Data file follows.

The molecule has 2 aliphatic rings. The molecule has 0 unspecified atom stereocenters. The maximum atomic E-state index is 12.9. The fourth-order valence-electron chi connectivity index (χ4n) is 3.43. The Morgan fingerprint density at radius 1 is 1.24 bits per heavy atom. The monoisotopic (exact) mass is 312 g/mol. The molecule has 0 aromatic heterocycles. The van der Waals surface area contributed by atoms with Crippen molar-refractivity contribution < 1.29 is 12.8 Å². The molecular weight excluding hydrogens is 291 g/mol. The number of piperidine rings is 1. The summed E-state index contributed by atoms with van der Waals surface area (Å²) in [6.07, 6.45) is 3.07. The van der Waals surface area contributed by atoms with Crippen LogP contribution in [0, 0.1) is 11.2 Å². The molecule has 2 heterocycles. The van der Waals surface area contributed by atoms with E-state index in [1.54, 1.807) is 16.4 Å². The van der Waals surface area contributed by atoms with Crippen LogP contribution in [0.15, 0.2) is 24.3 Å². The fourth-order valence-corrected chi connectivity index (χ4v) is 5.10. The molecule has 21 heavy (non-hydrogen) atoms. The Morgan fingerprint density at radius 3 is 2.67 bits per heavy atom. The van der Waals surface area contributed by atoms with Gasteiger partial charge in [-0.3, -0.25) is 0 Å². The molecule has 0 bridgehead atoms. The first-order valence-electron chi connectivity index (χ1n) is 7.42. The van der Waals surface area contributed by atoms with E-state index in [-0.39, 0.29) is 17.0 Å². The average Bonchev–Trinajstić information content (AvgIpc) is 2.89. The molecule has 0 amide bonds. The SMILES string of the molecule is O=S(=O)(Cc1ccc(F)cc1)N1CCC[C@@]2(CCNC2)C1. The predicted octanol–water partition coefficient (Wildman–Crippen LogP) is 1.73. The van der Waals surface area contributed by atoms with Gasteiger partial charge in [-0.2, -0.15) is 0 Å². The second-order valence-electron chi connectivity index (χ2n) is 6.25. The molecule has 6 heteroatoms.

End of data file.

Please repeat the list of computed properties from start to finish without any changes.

The molecule has 2 aliphatic rings. The molecule has 0 unspecified atom stereocenters. The maximum atomic E-state index is 12.9. The fourth-order valence-electron chi connectivity index (χ4n) is 3.43. The Morgan fingerprint density at radius 1 is 1.24 bits per heavy atom. The monoisotopic (exact) mass is 312 g/mol. The molecule has 0 aromatic heterocycles. The van der Waals surface area contributed by atoms with Crippen molar-refractivity contribution < 1.29 is 12.8 Å². The molecular weight excluding hydrogens is 291 g/mol. The number of piperidine rings is 1. The summed E-state index contributed by atoms with van der Waals surface area (Å²) in [6.07, 6.45) is 3.07. The van der Waals surface area contributed by atoms with Crippen LogP contribution in [0, 0.1) is 11.2 Å². The molecule has 2 heterocycles. The van der Waals surface area contributed by atoms with E-state index in [1.54, 1.807) is 16.4 Å². The van der Waals surface area contributed by atoms with Crippen LogP contribution in [0.15, 0.2) is 24.3 Å². The fourth-order valence-corrected chi connectivity index (χ4v) is 5.10. The molecule has 21 heavy (non-hydrogen) atoms. The Morgan fingerprint density at radius 3 is 2.67 bits per heavy atom. The van der Waals surface area contributed by atoms with Gasteiger partial charge in [-0.3, -0.25) is 0 Å². The molecule has 0 bridgehead atoms. The first-order valence-electron chi connectivity index (χ1n) is 7.42. The van der Waals surface area contributed by atoms with E-state index in [-0.39, 0.29) is 17.0 Å². The average Bonchev–Trinajstić information content (AvgIpc) is 2.89. The molecule has 0 amide bonds. The SMILES string of the molecule is O=S(=O)(Cc1ccc(F)cc1)N1CCC[C@@]2(CCNC2)C1. The predicted octanol–water partition coefficient (Wildman–Crippen LogP) is 1.73. The van der Waals surface area contributed by atoms with Gasteiger partial charge in [-0.2, -0.15) is 0 Å². The second-order valence-electron chi connectivity index (χ2n) is 6.25. The molecule has 6 heteroatoms.